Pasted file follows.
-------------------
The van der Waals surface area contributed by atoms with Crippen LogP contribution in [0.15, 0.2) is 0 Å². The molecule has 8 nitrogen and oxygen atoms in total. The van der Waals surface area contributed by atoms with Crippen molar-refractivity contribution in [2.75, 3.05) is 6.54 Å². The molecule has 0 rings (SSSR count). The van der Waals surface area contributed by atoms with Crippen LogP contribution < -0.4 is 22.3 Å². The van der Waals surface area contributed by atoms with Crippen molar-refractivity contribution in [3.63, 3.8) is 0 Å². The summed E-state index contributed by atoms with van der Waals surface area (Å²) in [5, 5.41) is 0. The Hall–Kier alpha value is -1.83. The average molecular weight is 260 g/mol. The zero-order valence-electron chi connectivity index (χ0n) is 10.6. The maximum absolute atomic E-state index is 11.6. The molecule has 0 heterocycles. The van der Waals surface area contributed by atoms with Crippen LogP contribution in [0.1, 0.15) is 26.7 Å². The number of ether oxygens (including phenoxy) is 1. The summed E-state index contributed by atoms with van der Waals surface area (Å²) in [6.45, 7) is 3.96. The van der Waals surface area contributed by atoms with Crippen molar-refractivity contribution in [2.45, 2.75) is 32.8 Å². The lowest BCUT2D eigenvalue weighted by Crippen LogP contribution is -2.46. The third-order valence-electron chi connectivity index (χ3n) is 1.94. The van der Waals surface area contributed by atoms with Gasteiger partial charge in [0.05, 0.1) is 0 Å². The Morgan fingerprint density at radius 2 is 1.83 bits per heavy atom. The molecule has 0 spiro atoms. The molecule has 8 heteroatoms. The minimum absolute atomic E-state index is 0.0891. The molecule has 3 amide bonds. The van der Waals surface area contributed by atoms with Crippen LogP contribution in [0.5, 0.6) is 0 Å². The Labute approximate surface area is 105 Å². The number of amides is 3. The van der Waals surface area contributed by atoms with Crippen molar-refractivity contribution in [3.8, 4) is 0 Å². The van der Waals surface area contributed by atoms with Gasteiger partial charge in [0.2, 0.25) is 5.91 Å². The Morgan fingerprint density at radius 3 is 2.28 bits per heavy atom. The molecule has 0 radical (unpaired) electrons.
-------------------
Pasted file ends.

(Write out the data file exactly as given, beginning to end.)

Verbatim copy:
The van der Waals surface area contributed by atoms with Crippen LogP contribution in [0.15, 0.2) is 0 Å². The molecule has 8 nitrogen and oxygen atoms in total. The van der Waals surface area contributed by atoms with Crippen molar-refractivity contribution in [2.75, 3.05) is 6.54 Å². The molecule has 0 rings (SSSR count). The van der Waals surface area contributed by atoms with Crippen LogP contribution < -0.4 is 22.3 Å². The van der Waals surface area contributed by atoms with Crippen molar-refractivity contribution in [3.63, 3.8) is 0 Å². The summed E-state index contributed by atoms with van der Waals surface area (Å²) in [5, 5.41) is 0. The Hall–Kier alpha value is -1.83. The average molecular weight is 260 g/mol. The zero-order valence-electron chi connectivity index (χ0n) is 10.6. The maximum absolute atomic E-state index is 11.6. The molecule has 0 heterocycles. The van der Waals surface area contributed by atoms with Crippen LogP contribution in [0.1, 0.15) is 26.7 Å². The number of ether oxygens (including phenoxy) is 1. The summed E-state index contributed by atoms with van der Waals surface area (Å²) in [6.45, 7) is 3.96. The van der Waals surface area contributed by atoms with Crippen molar-refractivity contribution in [2.45, 2.75) is 32.8 Å². The lowest BCUT2D eigenvalue weighted by Crippen LogP contribution is -2.46. The third-order valence-electron chi connectivity index (χ3n) is 1.94. The van der Waals surface area contributed by atoms with Gasteiger partial charge in [0.05, 0.1) is 0 Å². The Morgan fingerprint density at radius 2 is 1.83 bits per heavy atom. The molecule has 0 spiro atoms. The molecule has 8 heteroatoms. The minimum absolute atomic E-state index is 0.0891. The molecule has 3 amide bonds. The van der Waals surface area contributed by atoms with Crippen LogP contribution in [0.5, 0.6) is 0 Å². The Labute approximate surface area is 105 Å². The number of amides is 3. The van der Waals surface area contributed by atoms with Crippen molar-refractivity contribution in [3.8, 4) is 0 Å². The van der Waals surface area contributed by atoms with Gasteiger partial charge in [0.2, 0.25) is 5.91 Å². The Morgan fingerprint density at radius 3 is 2.28 bits per heavy atom. The molecule has 0 radical (unpaired) electrons.